Hong Kong is truly a city on the move. Its streets are jammed with various types of vehicles, its pavement packed with people. Because Hong Kong always took it seriously, it is also blessed with an extremely efficient and extensive public transport system. A system that is generally easy to get around. But for those with physical disabilities, that use electric wheelchairs, what would be a simple journey for most of us can be a lot less convenient.
Take the case of Henry Tam Wing-hang, 23, who is a student at the Chinese University of Hong Kong. Tam has spinal muscular atrophy and his mobility is restricted to the four fingers of his right hand. He uses a helper and has an electric wheelchair to go about his daily life.
Tam often takes the public bus to get around. Currently, most buses in Hong Kong are super-low floor models allowing for easier access from the sidewalk onto the bus for people using motorized wheelchairs and walkers. The Kowloon Motor Bus Company (KMB) in 1997, introduced the world’s first super-low floor double-deckers.
Electric wheelchair users sometimes still need assistance from the bus driver to board. The driver usually needs to leave their seat to lower the ramp for those to get on and off the bus. Tam says most drivers are helpful and he attributes this to the training that the bus companies are providing to their employees.
However, it is a different matter when it comes to fellow passengers. Tam says many times passengers are reluctant to make room for him when he is boarding the bus.
“In fact, the capacity of the area [set aside for wheelchair users] can accommodate several people. If they are already standing there before I come on board, then for sure they are not willing to move,” says Tam.
Fortunately, most of the time, the passengers do eventually cooperate after being asked by the bus driver. But Tam can tell that some of them are displeased by the expressions on their faces.
“There was one time about a year ago, where there was a group of ladies standing in that area on the bus. They didn’t say much when the driver asked them to move away. But when I walked pass them, I heard them murmur, saying that I am ‘annoying and shouldn’t have taken the bus’,” Tam recalls sadly.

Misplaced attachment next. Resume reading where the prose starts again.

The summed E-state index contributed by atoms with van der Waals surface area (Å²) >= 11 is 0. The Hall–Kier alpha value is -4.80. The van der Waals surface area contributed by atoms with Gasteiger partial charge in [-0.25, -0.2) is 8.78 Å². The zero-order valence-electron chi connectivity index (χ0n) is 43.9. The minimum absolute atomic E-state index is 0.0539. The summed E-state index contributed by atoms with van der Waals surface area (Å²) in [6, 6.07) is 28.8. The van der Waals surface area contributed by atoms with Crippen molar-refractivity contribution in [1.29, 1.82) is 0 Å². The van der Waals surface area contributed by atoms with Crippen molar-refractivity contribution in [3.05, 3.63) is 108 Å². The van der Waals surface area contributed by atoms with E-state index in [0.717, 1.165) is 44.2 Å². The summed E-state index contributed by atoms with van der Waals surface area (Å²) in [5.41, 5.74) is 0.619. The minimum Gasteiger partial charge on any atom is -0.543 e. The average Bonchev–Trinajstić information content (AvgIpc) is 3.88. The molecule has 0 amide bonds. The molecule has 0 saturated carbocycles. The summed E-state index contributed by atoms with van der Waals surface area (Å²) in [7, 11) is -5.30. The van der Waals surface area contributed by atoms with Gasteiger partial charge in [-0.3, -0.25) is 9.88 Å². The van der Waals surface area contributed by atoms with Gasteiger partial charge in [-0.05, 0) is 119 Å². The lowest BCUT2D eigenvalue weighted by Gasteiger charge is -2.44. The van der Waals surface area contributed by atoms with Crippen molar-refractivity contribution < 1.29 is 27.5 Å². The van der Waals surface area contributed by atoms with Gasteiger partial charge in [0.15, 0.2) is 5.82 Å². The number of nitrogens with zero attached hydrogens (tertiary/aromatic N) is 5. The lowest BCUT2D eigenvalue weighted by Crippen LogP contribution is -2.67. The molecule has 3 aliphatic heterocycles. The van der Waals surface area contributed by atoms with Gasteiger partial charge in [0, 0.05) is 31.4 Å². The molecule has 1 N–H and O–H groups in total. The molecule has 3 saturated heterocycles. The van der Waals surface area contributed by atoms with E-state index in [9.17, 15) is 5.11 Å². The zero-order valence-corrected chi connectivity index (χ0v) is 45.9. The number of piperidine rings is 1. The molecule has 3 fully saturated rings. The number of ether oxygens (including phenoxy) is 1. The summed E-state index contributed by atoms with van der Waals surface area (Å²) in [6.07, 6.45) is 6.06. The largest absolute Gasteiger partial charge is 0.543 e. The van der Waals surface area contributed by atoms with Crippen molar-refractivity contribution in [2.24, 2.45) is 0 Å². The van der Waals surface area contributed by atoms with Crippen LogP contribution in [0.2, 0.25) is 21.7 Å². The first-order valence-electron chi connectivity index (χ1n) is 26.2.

Apart from the unpleasant experiences, Tam says safety concerns are another issue to deal with when taking the bus. There is only one seat-belt attached to the disabled seat, and it is not long enough for the larger models of wheelchair. The problems Tam encounters on public buses are not an issue on the Rehab Bus, the rehabilitation bus service operated by the Hong Kong Society of Rehabilitation with funding from the government. However, even with those positives, there are drawbacks even with this service.
Electric wheelchair users have to book the service several months in advance because many of the time slots are reserved for elderly groups and students at special schools. With such a long waiting period, many are willing to take the risk of hiring privately-owned vans that are modified specifically for wheelchair users. The problem there, is that these privately-owned modified vans are not licensed, regulated or insured to provide passenger services. Yet, service providers with these vans freely promote their businesses online, and there is no sign the government is cracking down on them.
Tam thinks the fact that people are willing to pay for these vans despite the potential dangers, both physical and legal, illustrates shortcomings in the provision of licensed transportation for disabled passengers in Hong Kong. Bookings made long in advance are also needed for Diamond Cab, a taxi service for wheelchair users run by a social enterprise. Apart from the long waiting time, users also have to be willing to pay a high cost for these cabs. The fare can be three to four times that of a regular taxi. There is a reason why most wheelchair users prefer taking the MTR to buses. Many users electric wheelchairs are too bulky for the buses and give trouble getting on them. The gangway in the buses can barely accommodate the electric wheelchair so he needs to be extremely careful when he moves through the bus.
Many think the gangway and wheelchair prioritized areas on buses are too narrow because the carriages were designed before bigger electronic wheelchairs became commonplace. Some stakeholders think public transport for wheelchair users has improved in recent years because different government departments and public transport operators are willing to consult passengers with disabilities.
Vicky Ho Hoi-yin, senior organizing officer of the Direction Association for the Handicapped, says the Transport Department and the MTR have invited the group’s members to meetings and site visits to see whether the existing facilities can cater to their needs.
Ho says getting around on public transport has been getting easier for motorized wheelchair users but there is still a lot to be done. She stresses that meetings and consultations need to be followed up with prompt action.
She said, “People without disabilities may need to use them as well at different times of their lives. Anyone may need them when they are old and have difficulty in walking or when they are carrying infants, young children and a stroller. Creating a barrier-free public transport system should not just been seen as a matter of rights for people with disabilities, but also an issue that is relevant to everyone.”